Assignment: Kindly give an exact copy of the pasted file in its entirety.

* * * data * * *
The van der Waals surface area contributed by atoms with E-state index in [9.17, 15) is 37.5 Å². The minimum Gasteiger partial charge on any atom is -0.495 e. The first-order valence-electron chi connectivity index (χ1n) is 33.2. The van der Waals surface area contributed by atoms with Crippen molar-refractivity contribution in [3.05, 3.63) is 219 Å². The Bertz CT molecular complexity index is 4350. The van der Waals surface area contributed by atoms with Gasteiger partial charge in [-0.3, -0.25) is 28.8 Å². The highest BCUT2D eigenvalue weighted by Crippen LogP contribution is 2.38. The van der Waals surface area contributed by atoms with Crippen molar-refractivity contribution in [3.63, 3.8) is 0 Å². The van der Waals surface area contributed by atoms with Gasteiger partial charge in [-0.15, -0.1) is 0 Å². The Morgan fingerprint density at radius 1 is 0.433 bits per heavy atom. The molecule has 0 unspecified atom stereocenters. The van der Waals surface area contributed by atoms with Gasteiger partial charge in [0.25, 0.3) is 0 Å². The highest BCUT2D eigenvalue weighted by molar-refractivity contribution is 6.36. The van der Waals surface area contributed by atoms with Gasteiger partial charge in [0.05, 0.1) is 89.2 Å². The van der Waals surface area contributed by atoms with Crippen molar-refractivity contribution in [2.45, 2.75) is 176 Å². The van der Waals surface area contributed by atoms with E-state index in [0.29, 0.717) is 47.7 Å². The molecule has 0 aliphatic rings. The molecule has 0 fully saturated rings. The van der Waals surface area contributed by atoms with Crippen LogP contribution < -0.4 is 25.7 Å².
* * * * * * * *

The van der Waals surface area contributed by atoms with E-state index in [9.17, 15) is 37.5 Å². The minimum Gasteiger partial charge on any atom is -0.495 e. The first-order valence-electron chi connectivity index (χ1n) is 33.2. The van der Waals surface area contributed by atoms with Crippen molar-refractivity contribution in [3.05, 3.63) is 219 Å². The Bertz CT molecular complexity index is 4350. The van der Waals surface area contributed by atoms with Gasteiger partial charge in [-0.3, -0.25) is 28.8 Å². The highest BCUT2D eigenvalue weighted by Crippen LogP contribution is 2.38. The van der Waals surface area contributed by atoms with Crippen molar-refractivity contribution in [3.63, 3.8) is 0 Å². The van der Waals surface area contributed by atoms with Gasteiger partial charge in [-0.15, -0.1) is 0 Å². The Morgan fingerprint density at radius 1 is 0.433 bits per heavy atom. The molecule has 0 unspecified atom stereocenters. The van der Waals surface area contributed by atoms with Gasteiger partial charge in [0.25, 0.3) is 0 Å². The highest BCUT2D eigenvalue weighted by molar-refractivity contribution is 6.36. The van der Waals surface area contributed by atoms with Gasteiger partial charge in [0.05, 0.1) is 89.2 Å². The van der Waals surface area contributed by atoms with Crippen molar-refractivity contribution in [2.45, 2.75) is 176 Å². The van der Waals surface area contributed by atoms with E-state index in [0.29, 0.717) is 47.7 Å². The molecule has 0 aliphatic rings. The molecule has 0 fully saturated rings. The van der Waals surface area contributed by atoms with Crippen LogP contribution < -0.4 is 25.7 Å².